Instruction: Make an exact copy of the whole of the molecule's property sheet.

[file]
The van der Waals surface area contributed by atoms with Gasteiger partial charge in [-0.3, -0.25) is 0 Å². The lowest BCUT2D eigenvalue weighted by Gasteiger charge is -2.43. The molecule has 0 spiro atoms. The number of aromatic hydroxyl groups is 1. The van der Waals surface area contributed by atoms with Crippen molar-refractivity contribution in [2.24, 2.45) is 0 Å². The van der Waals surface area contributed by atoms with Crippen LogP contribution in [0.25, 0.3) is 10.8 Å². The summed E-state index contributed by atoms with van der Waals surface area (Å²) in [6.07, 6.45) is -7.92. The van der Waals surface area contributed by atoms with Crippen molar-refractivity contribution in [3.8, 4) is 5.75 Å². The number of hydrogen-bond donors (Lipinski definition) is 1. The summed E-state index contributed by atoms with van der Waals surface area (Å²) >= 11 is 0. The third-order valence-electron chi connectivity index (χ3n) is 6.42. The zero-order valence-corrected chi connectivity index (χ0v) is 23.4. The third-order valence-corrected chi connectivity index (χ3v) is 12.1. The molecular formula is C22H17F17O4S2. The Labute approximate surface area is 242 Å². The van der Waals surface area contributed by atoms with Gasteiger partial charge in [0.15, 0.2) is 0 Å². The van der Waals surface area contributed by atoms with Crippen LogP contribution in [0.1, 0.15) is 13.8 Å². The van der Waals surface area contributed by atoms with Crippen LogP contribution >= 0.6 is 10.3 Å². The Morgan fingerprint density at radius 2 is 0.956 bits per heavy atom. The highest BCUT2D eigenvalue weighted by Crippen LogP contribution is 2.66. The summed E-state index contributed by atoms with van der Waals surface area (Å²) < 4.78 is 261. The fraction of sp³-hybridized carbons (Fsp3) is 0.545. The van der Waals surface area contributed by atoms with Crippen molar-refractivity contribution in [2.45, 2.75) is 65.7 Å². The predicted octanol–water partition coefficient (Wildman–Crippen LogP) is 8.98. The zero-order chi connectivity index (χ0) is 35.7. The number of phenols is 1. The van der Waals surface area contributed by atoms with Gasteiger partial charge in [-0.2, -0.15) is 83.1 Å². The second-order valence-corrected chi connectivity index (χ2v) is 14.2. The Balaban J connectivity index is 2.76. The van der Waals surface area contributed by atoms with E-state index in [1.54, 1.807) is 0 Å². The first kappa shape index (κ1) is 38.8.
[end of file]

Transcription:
The van der Waals surface area contributed by atoms with Gasteiger partial charge in [-0.3, -0.25) is 0 Å². The lowest BCUT2D eigenvalue weighted by Gasteiger charge is -2.43. The molecule has 0 spiro atoms. The number of aromatic hydroxyl groups is 1. The van der Waals surface area contributed by atoms with Crippen molar-refractivity contribution in [2.24, 2.45) is 0 Å². The van der Waals surface area contributed by atoms with Crippen LogP contribution in [0.25, 0.3) is 10.8 Å². The summed E-state index contributed by atoms with van der Waals surface area (Å²) in [6.07, 6.45) is -7.92. The van der Waals surface area contributed by atoms with Crippen molar-refractivity contribution in [3.8, 4) is 5.75 Å². The number of hydrogen-bond donors (Lipinski definition) is 1. The summed E-state index contributed by atoms with van der Waals surface area (Å²) >= 11 is 0. The third-order valence-electron chi connectivity index (χ3n) is 6.42. The zero-order valence-corrected chi connectivity index (χ0v) is 23.4. The third-order valence-corrected chi connectivity index (χ3v) is 12.1. The molecular formula is C22H17F17O4S2. The Labute approximate surface area is 242 Å². The van der Waals surface area contributed by atoms with Gasteiger partial charge in [0.15, 0.2) is 0 Å². The van der Waals surface area contributed by atoms with Crippen LogP contribution in [0.1, 0.15) is 13.8 Å². The van der Waals surface area contributed by atoms with Crippen LogP contribution >= 0.6 is 10.3 Å². The Morgan fingerprint density at radius 2 is 0.956 bits per heavy atom. The highest BCUT2D eigenvalue weighted by Crippen LogP contribution is 2.66. The summed E-state index contributed by atoms with van der Waals surface area (Å²) < 4.78 is 261. The fraction of sp³-hybridized carbons (Fsp3) is 0.545. The van der Waals surface area contributed by atoms with Crippen molar-refractivity contribution in [2.45, 2.75) is 65.7 Å². The predicted octanol–water partition coefficient (Wildman–Crippen LogP) is 8.98. The zero-order chi connectivity index (χ0) is 35.7. The number of phenols is 1. The van der Waals surface area contributed by atoms with Gasteiger partial charge in [-0.2, -0.15) is 83.1 Å². The second-order valence-corrected chi connectivity index (χ2v) is 14.2. The Balaban J connectivity index is 2.76. The van der Waals surface area contributed by atoms with E-state index in [1.54, 1.807) is 0 Å². The first kappa shape index (κ1) is 38.8.